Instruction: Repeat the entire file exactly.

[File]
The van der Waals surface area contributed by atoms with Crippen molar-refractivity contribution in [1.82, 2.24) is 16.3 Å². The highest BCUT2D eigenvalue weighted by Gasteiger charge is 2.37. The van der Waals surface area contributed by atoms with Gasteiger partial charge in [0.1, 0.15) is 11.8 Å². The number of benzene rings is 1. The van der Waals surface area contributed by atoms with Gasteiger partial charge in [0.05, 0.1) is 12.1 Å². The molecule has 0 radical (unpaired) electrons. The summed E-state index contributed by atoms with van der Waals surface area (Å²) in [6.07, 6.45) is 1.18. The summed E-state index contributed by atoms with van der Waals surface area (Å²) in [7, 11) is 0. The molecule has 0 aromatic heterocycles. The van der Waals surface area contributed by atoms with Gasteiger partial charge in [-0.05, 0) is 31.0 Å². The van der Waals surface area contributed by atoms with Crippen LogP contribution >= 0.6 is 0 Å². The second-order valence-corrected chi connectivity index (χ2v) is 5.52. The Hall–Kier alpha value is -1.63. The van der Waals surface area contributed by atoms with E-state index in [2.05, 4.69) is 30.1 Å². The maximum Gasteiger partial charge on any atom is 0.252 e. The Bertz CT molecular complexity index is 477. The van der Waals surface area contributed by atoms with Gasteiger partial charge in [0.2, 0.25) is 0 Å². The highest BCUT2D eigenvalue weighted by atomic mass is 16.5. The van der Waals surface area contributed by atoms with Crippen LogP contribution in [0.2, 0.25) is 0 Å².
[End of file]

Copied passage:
The van der Waals surface area contributed by atoms with Crippen molar-refractivity contribution in [1.82, 2.24) is 16.3 Å². The highest BCUT2D eigenvalue weighted by Gasteiger charge is 2.37. The van der Waals surface area contributed by atoms with Gasteiger partial charge in [0.1, 0.15) is 11.8 Å². The number of benzene rings is 1. The van der Waals surface area contributed by atoms with Gasteiger partial charge in [0.05, 0.1) is 12.1 Å². The molecule has 0 radical (unpaired) electrons. The summed E-state index contributed by atoms with van der Waals surface area (Å²) in [6.07, 6.45) is 1.18. The summed E-state index contributed by atoms with van der Waals surface area (Å²) in [7, 11) is 0. The molecule has 0 aromatic heterocycles. The van der Waals surface area contributed by atoms with Gasteiger partial charge in [-0.05, 0) is 31.0 Å². The van der Waals surface area contributed by atoms with Crippen LogP contribution >= 0.6 is 0 Å². The second-order valence-corrected chi connectivity index (χ2v) is 5.52. The Hall–Kier alpha value is -1.63. The van der Waals surface area contributed by atoms with E-state index in [2.05, 4.69) is 30.1 Å². The maximum Gasteiger partial charge on any atom is 0.252 e. The Bertz CT molecular complexity index is 477. The van der Waals surface area contributed by atoms with Gasteiger partial charge in [0.2, 0.25) is 0 Å². The highest BCUT2D eigenvalue weighted by atomic mass is 16.5. The van der Waals surface area contributed by atoms with Crippen LogP contribution in [0.2, 0.25) is 0 Å².